If I were asked to put forward an ethical principle which I considered to be especially certain, it would be that no one can be responsible, in the properly ethical sense, for the conduct of another. Responsibility belongs essentially to the individual. The implications of this principle are much more far-reaching than is evident at first, and reflection upon them may lead many to withdraw the assent which they might otherwise be very ready to accord to this view of responsibility. (...) But if the difficulties do appear to be insurmountable, and that, very certainly, does not seem to me to be the case, then the proper procedure will be, not to revert to the barbarous notion of collective or group responsibility, but to give up altogether the view that we are accountable in any distinctively moral sense. (shrink)
This book, originally published in 1963 provides a sample of the criticisms of philosophers on the course of linguistic philosophy. A chronological ordr is followed, with work ranging from that of traditionalist thinkers to second thoughts about linguistic philosophy on the part of writers who have been influenced by the movement.
The article is a discussion of plato and aristotle's conceptions of the good and greek ethics in general. The author compares this view with our own. He points out that "our freedom is also conformity to law" and moral evil is "guilt" for violating the law, whereas the greeks saw it as an imperfection or shortcoming of the individual to live up to his or her potential for good. The author concludes that if we "think of moral wickedness as violation (...) of a law or imperative, we must not content ourselves with the freedom which matters most on a greek view of ethics." (staff). (shrink)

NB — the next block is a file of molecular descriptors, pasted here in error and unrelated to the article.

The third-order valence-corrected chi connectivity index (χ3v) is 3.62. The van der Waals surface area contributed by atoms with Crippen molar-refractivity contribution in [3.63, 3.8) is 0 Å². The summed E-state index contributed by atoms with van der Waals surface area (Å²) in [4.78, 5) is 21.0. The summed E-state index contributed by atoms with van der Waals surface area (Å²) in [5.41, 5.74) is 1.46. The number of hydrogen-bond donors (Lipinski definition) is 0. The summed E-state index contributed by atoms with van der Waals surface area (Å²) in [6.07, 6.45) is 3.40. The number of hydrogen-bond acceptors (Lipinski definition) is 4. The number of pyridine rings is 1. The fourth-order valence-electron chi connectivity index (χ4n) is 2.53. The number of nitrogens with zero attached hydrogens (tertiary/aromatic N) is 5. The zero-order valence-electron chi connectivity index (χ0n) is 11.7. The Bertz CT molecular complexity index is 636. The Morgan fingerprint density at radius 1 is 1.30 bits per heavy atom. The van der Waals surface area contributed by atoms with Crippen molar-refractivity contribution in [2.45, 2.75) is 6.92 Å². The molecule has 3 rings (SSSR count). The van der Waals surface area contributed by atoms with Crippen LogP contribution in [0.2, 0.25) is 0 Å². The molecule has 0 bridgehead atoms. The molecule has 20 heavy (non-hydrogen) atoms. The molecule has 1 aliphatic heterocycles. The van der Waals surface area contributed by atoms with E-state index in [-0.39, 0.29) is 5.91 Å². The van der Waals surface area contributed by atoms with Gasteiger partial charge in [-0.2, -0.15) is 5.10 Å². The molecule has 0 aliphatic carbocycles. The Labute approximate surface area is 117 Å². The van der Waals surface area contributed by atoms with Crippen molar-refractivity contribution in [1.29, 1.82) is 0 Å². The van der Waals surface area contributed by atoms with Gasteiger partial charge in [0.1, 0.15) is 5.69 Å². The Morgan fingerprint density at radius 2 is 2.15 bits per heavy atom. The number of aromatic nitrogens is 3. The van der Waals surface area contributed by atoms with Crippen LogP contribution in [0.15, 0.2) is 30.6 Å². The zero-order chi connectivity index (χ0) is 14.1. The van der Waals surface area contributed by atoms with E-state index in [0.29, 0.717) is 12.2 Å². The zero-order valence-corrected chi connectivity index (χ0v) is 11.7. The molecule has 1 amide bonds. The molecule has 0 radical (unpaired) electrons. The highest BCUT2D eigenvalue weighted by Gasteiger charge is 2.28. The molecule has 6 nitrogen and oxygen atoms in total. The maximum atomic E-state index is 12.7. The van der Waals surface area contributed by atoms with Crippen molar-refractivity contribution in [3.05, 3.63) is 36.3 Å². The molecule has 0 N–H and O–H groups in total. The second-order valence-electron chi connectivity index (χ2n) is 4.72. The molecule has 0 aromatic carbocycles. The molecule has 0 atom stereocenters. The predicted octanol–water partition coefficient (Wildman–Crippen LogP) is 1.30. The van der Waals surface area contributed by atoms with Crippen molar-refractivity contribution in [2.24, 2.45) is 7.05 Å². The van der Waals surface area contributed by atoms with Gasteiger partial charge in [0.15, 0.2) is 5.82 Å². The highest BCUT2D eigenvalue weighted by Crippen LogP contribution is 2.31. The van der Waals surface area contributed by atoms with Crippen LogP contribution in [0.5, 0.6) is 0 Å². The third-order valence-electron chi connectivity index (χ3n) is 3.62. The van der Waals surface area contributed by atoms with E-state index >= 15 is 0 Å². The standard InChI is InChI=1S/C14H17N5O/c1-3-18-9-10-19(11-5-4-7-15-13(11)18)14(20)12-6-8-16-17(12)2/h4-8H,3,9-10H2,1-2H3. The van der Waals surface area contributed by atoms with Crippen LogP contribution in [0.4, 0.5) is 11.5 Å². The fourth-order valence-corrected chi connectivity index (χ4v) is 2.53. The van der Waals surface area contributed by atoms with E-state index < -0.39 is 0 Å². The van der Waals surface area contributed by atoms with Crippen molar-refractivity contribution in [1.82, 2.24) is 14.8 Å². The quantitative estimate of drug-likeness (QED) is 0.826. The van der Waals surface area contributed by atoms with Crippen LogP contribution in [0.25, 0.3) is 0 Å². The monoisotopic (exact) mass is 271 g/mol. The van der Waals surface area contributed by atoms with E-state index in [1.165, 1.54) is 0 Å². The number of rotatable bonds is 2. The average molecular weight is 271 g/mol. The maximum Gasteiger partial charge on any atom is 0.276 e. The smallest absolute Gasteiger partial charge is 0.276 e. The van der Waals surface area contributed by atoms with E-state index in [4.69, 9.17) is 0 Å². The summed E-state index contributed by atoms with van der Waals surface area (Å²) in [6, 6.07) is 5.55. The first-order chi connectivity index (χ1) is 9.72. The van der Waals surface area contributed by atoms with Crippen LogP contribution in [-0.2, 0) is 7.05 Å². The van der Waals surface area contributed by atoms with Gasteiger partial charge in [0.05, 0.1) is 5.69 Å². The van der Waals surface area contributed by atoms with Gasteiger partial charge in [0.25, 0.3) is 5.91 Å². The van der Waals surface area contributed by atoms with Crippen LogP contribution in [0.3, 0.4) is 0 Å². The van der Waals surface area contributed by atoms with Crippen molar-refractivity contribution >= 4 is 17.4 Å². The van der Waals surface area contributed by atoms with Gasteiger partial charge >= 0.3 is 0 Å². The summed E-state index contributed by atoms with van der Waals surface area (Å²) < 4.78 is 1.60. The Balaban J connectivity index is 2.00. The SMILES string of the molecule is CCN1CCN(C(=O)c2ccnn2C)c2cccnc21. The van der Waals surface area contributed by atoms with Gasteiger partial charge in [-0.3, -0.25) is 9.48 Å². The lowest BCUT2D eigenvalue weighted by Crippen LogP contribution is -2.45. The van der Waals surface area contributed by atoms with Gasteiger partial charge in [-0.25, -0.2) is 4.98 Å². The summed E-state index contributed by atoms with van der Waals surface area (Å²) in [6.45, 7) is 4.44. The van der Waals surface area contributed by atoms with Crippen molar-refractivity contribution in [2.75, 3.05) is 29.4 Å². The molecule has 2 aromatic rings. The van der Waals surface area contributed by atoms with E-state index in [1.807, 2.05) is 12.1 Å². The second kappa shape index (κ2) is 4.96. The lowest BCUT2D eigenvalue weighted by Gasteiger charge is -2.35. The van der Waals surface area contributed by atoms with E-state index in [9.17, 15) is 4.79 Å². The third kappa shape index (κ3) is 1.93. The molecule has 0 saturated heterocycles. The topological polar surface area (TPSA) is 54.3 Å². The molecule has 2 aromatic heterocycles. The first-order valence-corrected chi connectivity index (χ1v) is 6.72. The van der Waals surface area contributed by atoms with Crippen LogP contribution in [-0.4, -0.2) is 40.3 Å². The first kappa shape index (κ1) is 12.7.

First published in 1962, Freedom and History expresses a deep concern about freedom and the way it is imperilled by misunderstandings. Professor Lewis examines works of T.H. Green and compares Green with Locke and Rousseau.
Originally published in 1951, this book discusses morality and religion, with special attention being paid to the theologian Emil Brunner. It critically examines the state of ethical thinking in the first half of the twentieth century and examines the question of freedom and guilt particularly in relation to psychological theories. The issue of collective guilt is also subjected to close analysis. The problem of our knowledge of God is also discussed with the focus on mysticism and revelation.